• There are 3 previous archiveable versions of Louisa May Alcott’s Little Women– but Gerwig’s version is utterly distinct and cinematically spectacular—the only one close (and they’re all in the archives) is Cukor’ s 1933 version with Katharine Hepburn and I’d have to give the edge to Gerwig after one viewing
  • From the opening shot (a wonderful setting of the frame as Saoirse Ronan’s Jo is about to walk into the publishing office) this is an improved Gerwig behind the camera from her debut in 2017. This isn’t just about rich characterizations, top-shelf acting and screenwriting like Lady Bird—there are audacious aesthetic and formal moves coming from Gerwig here.
  • A brilliant formal/visual choice is non-linear narrative structure editing from Gerwig. It’s not just the rearranging of the order of the story (which is powerful in of itself with contrasting scenes due to the editing choices) but she, along with DP Yorick Le Saux (from Guadagnino’s A Bigger Splash and I Am Love) light and color the two narrative time strands distinctly. The flashbacks are warmly lit, natural lighting from the sun (pouring in every scene even in winter), the characters are in rich colors- reds, maroons, yellows… the present day (when the sisters are split up) are juxtaposed. It is gray, overcast— lots of whites, blues and blacks—colder. There is a bit of this in Ari Aster’s Midsommar earlier this year of course with winter and summer, dark and light— I saw this in Career Girls from Mike Leigh in 1997 (he reversed it and lit the present day warmer and the flashbacks colder). In Gerwig’s work it makes for a stark contrast as we jump back and forth between the two strands of time. You can see the drastic change at each cut—and when we’re in the same location as well (most notable being the two scenes on the beach below).
the two time periods are captured with very different lighting– this is the same beach as the shot below— one warm, one cold– and the effects are jarring– extremely well conceived and executed cinema
  • The actual in-scene editing is a triumph as well. I’m not putting the editing here on the level of Whiplash, Dunkirk but editor Nick Houy should be commended. Gerwig’s conversations are delivered rapidly (often with Altman-like overlapping dialogue) and then Houy and Gerwig cut sharply as the dialogue is delivered. There is a lot packed here into the 135 minutes—each character/actor given showcase scenes
  • The opening shot with Ronan outside the door (and framed by it) of the publishing house is far from the only wall-art in a museum setting-of-the-frame by Gerwig. There is a breathtaking shot of Florence Pugh getting proposed to by Fred Vaughn in a long shot. The landscape—the symmetry— it looks like a shot from Marie Antoinette by Sofia Coppola or Barry Lyndon from Kubrick .  A closely similar shot is when Timothée Chalamet’s (who is sublime here) kisses Pugh for the first time.
There is a breathtaking shot of Florence Pugh getting proposed to by Fred Vaughn in a long shot. The landscape—the symmetry— it looks like a shot from Marie Antoinette by Sofia Coppola or Barry Lyndon from Kubrick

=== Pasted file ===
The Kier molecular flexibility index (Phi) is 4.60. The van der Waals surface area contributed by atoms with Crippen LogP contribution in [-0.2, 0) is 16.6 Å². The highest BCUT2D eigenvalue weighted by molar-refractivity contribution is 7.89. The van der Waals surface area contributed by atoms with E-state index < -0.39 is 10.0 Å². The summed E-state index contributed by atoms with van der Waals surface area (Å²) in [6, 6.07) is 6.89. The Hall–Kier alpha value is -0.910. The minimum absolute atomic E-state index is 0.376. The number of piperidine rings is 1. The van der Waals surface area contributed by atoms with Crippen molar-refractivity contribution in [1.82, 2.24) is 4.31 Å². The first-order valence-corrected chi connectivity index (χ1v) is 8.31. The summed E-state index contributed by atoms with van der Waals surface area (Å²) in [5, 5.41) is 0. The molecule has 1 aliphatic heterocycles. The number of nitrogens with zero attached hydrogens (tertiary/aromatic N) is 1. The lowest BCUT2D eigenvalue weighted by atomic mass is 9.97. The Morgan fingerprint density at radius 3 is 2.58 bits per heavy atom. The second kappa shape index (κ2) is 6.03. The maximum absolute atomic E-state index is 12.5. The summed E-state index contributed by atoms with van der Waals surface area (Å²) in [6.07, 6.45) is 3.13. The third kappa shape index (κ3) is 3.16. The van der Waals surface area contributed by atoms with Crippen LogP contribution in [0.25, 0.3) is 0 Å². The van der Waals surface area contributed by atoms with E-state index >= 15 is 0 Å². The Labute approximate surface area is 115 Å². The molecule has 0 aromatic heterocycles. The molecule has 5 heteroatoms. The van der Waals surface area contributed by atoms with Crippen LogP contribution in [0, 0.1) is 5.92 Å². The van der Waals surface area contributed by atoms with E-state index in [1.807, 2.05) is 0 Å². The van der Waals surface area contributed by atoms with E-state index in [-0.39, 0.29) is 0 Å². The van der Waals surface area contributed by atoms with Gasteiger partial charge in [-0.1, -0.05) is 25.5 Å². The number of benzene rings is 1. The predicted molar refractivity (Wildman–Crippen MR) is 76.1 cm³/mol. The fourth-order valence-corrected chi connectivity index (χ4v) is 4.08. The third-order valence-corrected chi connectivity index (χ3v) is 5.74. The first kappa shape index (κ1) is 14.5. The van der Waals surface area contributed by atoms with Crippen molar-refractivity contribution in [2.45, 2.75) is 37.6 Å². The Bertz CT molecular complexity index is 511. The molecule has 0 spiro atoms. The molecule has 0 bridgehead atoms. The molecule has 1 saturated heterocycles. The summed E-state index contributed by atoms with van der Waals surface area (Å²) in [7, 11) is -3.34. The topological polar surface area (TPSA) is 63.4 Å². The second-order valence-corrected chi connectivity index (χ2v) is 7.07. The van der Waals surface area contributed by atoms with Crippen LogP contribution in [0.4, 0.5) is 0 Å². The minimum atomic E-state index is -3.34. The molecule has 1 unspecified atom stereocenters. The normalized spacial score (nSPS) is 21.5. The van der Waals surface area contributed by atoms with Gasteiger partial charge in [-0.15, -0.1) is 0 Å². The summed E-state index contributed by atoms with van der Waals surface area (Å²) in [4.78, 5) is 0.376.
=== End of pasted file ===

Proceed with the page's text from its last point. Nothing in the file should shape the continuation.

• Another other standalone praise-worthy mise-en-scene shots are the four girls in profile at the window
Another other standalone praise-worthy mise-en-scene shots are the four girls in profile at the window
  • Perhaps the greatest musical score of the year- and one of the great Alexandre Desplat scores ever (and he’s certainly right there with Zimmer, Greenwood and a few others for this generation) —playful, vibrant—full of life and color- a perfect match for the material
  • The family home (and the school at the end— almost like a really great commune) and connection/kinship created is palpable–  Gerwig’s choices and execution, the actors, the production design—its intoxicating—these are complex characters with complex relationships
  • I haven’t fully baked the idea but there’s a thesis running through Gerwig’s two films now—an autobiographical treatment (Jo here is writing her own story (or Alcott’s)) and there is much in common with the two characters Ronan portrays). Gerwig isn’t a realist like the Dardenne’s per se— the point is it is her voice.
  • I rarely talk about the Academy Awards- but I was impressed that not only should this film be nominated for writing, costume and some acting awards—but editing, cinematography, and yes- perhaps director and picture- Gerwig is deserving (not to say there aren’t others in this loaded year)
  • Ronan comes off with the greatest acting accomplishment here. Through two films she appears to be Gerwig’s muse (or surrogate) and this may be Ronan’s singles greatest performance (which is saying something as she not only has Lady Bird on her resume but Atonement as well). She is the best screen Jo March – or at least on par with Hepburn’s 1933 performance. She slays Winona Ryder’s 1994 (fine but not transcendent) performance. Pugh and Chalamet are next (though the entire ensemble is so good). Chalamet is perfect. Pugh blew me away too but if I have a nit to pick with this film, it’s the scenes where Pugh plays the like 12 year old Amy March. The pigtails help, but it is just too much to ask and they should have followed the 1949 version (where Liz Taylor plays Meg) and made Meg older. Pugh’s baby voice doesn’t fully come off. Laura Dern (what a 2019 she is having with this and Marriage Story) is strong, and veteran talent Chris Cooper breaks your heart in several scenes. The great Meryl Streep doesn’t have many scenes but she adds something to the character that has never been there before. And I felt privileged to watch her and Ronan spar briefly
  • Must-See film – top 5 of the year quality